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MARKETING: Exhibitions Are Back On Track

 



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AFTER a very tough two and a half years most industry sectors seem to be getting their footing back. Indications are that the exhibition industry in 2011 will start to show signs of growth in floor space sales and visitor attendance, says Johnny Malherbe, organiser of quite a few exhibitions in Cape Town.

Many of the exhibitions in 2010 were hard pressed just to stay alive, most not showing growth and unable to reach their budgets, both in terms of space sold as well as achieving the visitor numbers hoped for,” he says.

Just like any other industry there have been casualties in the exhibition industry too, whereby shows had to be cancelled or postponed for one or other reason. “The main difficulty with organising exhibitions and putting on conferences are the extremely long lead times needed to successfully pull off these ventures. Venues need to be booked anything up to five years in advance - for conferences - and up to two years for exhibitions depending on whether they have strong international participation or not, making forecasts difficult – especially in unstable times.

Malherbe says that in normal times it is difficult enough, never mind a recession that has affected most of the whole world. “We have had cancellations from overseas companies that are well represented in South Africa, and it’s not possible to simply hop on a plane and ask them to reconsider,” he says.

To illustrate - let’s imagine the example of a first time exhibition whereby the organiser books the CTICC in mid 2008 for an exhibition to happen in 2010. There would have been no way of knowing what was to come. Deposits could have been paid to the venue, sales teams employed and a whole host of marketing and promotional costs incurred. The key would have been to be able to read whether one could actually go ahead with the show and to what extent. If one puts on a ‘diluted’ exhibition this could have other ramifications, such as the show not being marketed sufficiently well to the end user as a result of lower sales and a lesser achieved budget. In this case one has to either risk credibility or cut losses and cancel the show entirely.”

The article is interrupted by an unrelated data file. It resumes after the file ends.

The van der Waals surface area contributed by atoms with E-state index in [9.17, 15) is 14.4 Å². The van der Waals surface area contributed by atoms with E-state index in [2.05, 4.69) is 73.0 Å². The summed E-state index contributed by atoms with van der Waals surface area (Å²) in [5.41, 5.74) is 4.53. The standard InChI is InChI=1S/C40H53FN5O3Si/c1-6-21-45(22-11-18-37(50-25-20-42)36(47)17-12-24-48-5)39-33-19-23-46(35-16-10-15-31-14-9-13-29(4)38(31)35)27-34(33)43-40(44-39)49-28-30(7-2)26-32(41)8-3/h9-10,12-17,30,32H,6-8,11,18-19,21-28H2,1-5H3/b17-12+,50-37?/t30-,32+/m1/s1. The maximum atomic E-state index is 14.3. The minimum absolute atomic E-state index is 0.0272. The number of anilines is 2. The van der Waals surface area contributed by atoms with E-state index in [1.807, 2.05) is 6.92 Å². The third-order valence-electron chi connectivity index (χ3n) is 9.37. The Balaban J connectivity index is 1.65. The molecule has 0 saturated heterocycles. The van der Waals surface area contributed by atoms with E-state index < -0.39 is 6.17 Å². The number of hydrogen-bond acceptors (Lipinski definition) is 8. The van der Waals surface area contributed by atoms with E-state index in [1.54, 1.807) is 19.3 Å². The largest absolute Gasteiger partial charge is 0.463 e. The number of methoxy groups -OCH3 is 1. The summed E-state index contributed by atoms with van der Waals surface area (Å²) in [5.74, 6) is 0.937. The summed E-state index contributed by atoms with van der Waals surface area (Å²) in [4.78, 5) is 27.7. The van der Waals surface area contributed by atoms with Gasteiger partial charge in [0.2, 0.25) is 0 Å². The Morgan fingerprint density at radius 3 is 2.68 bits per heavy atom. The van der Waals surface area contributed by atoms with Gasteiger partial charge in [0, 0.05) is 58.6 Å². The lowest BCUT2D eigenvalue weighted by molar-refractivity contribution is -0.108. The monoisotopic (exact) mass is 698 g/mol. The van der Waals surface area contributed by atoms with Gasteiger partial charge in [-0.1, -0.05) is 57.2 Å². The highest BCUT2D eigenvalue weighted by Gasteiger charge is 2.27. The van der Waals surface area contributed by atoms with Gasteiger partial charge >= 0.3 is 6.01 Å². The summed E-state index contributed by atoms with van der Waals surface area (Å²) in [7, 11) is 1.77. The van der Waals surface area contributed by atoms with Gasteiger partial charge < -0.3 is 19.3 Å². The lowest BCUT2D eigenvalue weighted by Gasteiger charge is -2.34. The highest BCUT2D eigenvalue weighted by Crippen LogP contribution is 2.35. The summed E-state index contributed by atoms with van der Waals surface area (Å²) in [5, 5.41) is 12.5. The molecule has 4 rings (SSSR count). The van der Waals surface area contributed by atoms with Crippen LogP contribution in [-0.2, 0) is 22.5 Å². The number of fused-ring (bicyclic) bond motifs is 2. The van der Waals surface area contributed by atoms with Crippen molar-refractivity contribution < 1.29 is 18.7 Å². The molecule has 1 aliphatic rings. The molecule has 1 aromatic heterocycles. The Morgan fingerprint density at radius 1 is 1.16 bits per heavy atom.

The down side of cancelling exhibitions and conferences is that the end result is a complete loss of revenue – it is not like having a ‘bad month’ where turnover and profits are down. With a cancelled event there is zero income with huge potential losses,” says Malherbe.

Currently segments however now seem to be more optimistic about the future and barring any unforseen negative developments, 2011 and beyond is set see the exhibition industry back on track.

Companies – both local and international - are now booking space for the various shows taking place in 2011.

Those that refrained from exhibiting in the last two years and feel that the market may not have turned sufficiently run the risk of having a very long period of time where their products have not been exposed in the ‘flesh’ to their specific markets. These companies need to get back on track or run the risk of being left behind in a fast changing marketplace.

Malherbe says exhibitions remain at the forefront of ‘experiential marketing’ – no other medium has the strength of exhibitions in terms of allowing visitors to “see, touch, hear, smell and taste” products under one roof at one time. Exhibitions combine all the media and bring together dedicated and interested visitors to a specific showcasing of specific products. “It allows exhibitors who have been using all the other media throughout the year – such as print, radio, television, open days and so on - to finally get their prospects to experience those exact products they have been marketing. In essence then exhibitions could be the culmination of all the media operating together. Exhibitions remain firm indicators of how well specific industries are actually doing.”

Exhibitions are not meant to disregard other forms of media, but rather to be used in conjunction with those relevant and used in a holistic manner. “One cannot expect a three day event to take care of a company’s entire marketing aims – they should be used together with the other forms of media to enhance a company’s image and add to their bottom lines. Exhibitions allow exhibitors to showcase their latest products and services to a captive market in a very short space of time in a realistic environment. It also allow those companies, both big and small, to showcase their products alongside one another in a neutral environment.

The problem with a recession is that companies start to blame the very same media that brought them success in the first instance – and stop advertising, be it from taking ads in print or participating in exhibitions because they feel that those are no longer effective ways to market their products and services,” Malherbe says.


 
 
 
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